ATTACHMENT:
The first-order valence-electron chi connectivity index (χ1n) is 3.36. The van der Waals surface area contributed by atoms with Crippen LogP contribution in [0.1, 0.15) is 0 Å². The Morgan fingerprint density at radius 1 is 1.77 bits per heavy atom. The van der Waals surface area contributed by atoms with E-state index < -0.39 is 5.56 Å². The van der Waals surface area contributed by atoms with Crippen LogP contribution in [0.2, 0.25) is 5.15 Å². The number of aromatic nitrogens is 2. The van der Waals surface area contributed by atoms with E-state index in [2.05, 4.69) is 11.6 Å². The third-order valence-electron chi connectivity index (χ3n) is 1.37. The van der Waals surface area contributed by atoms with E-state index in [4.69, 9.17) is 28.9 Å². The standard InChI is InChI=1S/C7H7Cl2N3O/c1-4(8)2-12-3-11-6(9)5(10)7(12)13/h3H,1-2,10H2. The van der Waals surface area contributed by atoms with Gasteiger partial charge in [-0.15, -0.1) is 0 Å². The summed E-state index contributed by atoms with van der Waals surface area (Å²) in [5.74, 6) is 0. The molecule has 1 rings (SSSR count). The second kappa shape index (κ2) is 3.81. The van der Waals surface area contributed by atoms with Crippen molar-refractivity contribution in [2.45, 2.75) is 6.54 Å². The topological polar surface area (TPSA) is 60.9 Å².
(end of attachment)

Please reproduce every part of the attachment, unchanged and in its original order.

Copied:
The first-order valence-electron chi connectivity index (χ1n) is 3.36. The van der Waals surface area contributed by atoms with Crippen LogP contribution in [0.1, 0.15) is 0 Å². The Morgan fingerprint density at radius 1 is 1.77 bits per heavy atom. The van der Waals surface area contributed by atoms with E-state index < -0.39 is 5.56 Å². The van der Waals surface area contributed by atoms with Crippen LogP contribution in [0.2, 0.25) is 5.15 Å². The number of aromatic nitrogens is 2. The van der Waals surface area contributed by atoms with E-state index in [2.05, 4.69) is 11.6 Å². The third-order valence-electron chi connectivity index (χ3n) is 1.37. The van der Waals surface area contributed by atoms with E-state index in [4.69, 9.17) is 28.9 Å². The standard InChI is InChI=1S/C7H7Cl2N3O/c1-4(8)2-12-3-11-6(9)5(10)7(12)13/h3H,1-2,10H2. The van der Waals surface area contributed by atoms with Gasteiger partial charge in [-0.15, -0.1) is 0 Å². The summed E-state index contributed by atoms with van der Waals surface area (Å²) in [5.74, 6) is 0. The molecule has 1 rings (SSSR count). The second kappa shape index (κ2) is 3.81. The van der Waals surface area contributed by atoms with Crippen molar-refractivity contribution in [2.45, 2.75) is 6.54 Å². The topological polar surface area (TPSA) is 60.9 Å².